Tuesday, December 30, 2008
Yum! Winter Soup and Butternut Squash Dinner
In an effort to add more recipes to the RFC archives, as well as to inspire you to do lots of exciting winter cooking, here are some tips and instructions on cooking a hearty soup with cold-season flair. My tips for cooking a great side of butternut squash are also included.
Fennel, White Bean and Olive Soup
This soup is based on a recipe from the Moosewood Cookbook, called 'White Bean and Olive Soup.' That recipe calls for celery and zucchini, but I've changed mine into a delicious December version. I admit my 'locavore' factor is a bit low in this recipe, but I believe January through April is the time to allow yourself some wiggle room. It's still necessary to eat, and I think we should eat well, even if it means using a couple things from elsewhere while simultaneously maintaining the goal of doing better next year. For example, I'm ordering fennel seeds. We'll see how it goes...
1 fennel bulb, chopped. Preserve foliage for use as a garnish.
2-3 medium carrots or 6 small carrots, chopped
2 smaller onions
2 Tbsp. olive oil
1 cup halved and pitted kalamata olives
1 can cannellini beans
1 6oz can tomato paste (you could probably substitute canned or frozen tomatoes, maybe 2-3 chopped)
4 cups water
4-5 cloves garlic
1 tsp oregano
1 tsp basil
1 bell pepper, chopped (I used pre-chopped frozen sweet peppers for this that I preserved this summer-- yay for reaping the benefits of seasonal labors!)
Pour olive oil into a big soup pot. On medium high heat, cook onions, fennel and carrots with roughly a teaspoon of salt in olive oil until tender, about 10 minutes. Add pepper, garlic and bell pepper, and saute for about 5 more minutes. Mix the tomato paste with 4 cups of water and add to the saute along with the rest of the ingredients, including spices. Simmer for approximately 15 minutes. Serve hot and garnish with fennel foliage.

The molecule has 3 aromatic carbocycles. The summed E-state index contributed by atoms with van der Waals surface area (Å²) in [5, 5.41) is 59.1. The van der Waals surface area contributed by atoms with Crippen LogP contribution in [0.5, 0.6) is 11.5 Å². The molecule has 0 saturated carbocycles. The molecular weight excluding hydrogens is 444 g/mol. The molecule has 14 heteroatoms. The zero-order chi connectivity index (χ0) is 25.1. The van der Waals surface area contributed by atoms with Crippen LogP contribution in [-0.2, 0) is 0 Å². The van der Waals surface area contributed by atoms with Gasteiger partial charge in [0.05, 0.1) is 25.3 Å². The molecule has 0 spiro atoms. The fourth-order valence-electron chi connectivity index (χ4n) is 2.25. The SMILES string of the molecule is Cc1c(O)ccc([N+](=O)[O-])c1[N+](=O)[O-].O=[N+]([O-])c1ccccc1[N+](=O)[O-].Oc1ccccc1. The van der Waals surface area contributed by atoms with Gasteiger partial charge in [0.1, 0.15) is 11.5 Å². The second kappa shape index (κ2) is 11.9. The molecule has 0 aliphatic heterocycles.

Butternut Squash Side
Easy if you're an experienced cook, but I wanted to pass along my favorite way to cook butternut squash, since I only discovered it in the last couple of months. Take a standard cookie sheet that has sides, and fill it with about 1/4 inch of water. Cut the butternut squash in half lengthwise and scoop out the seeds, then place each half face down in the water. Bake on 400 for 30-50 minutes, depending on the size of the squash. Just check periodically for softness. When ready, remove from oven and cut into chunks. Apply a small pat of butter and a sprinkling of brown sugar to the top.
A slice of your favorite hearty bread finishes off this meal. Ours was the French white bread from Ellwood Thompson's (a leftover from bread and cheese offerings to relatives on Christmas afternoon), but I really am partial to some of the darker breads they offer there. I will mention that the No Wonder bread guy is still selling at Byrd House market, and Montana Gold also bakes their bread in-house.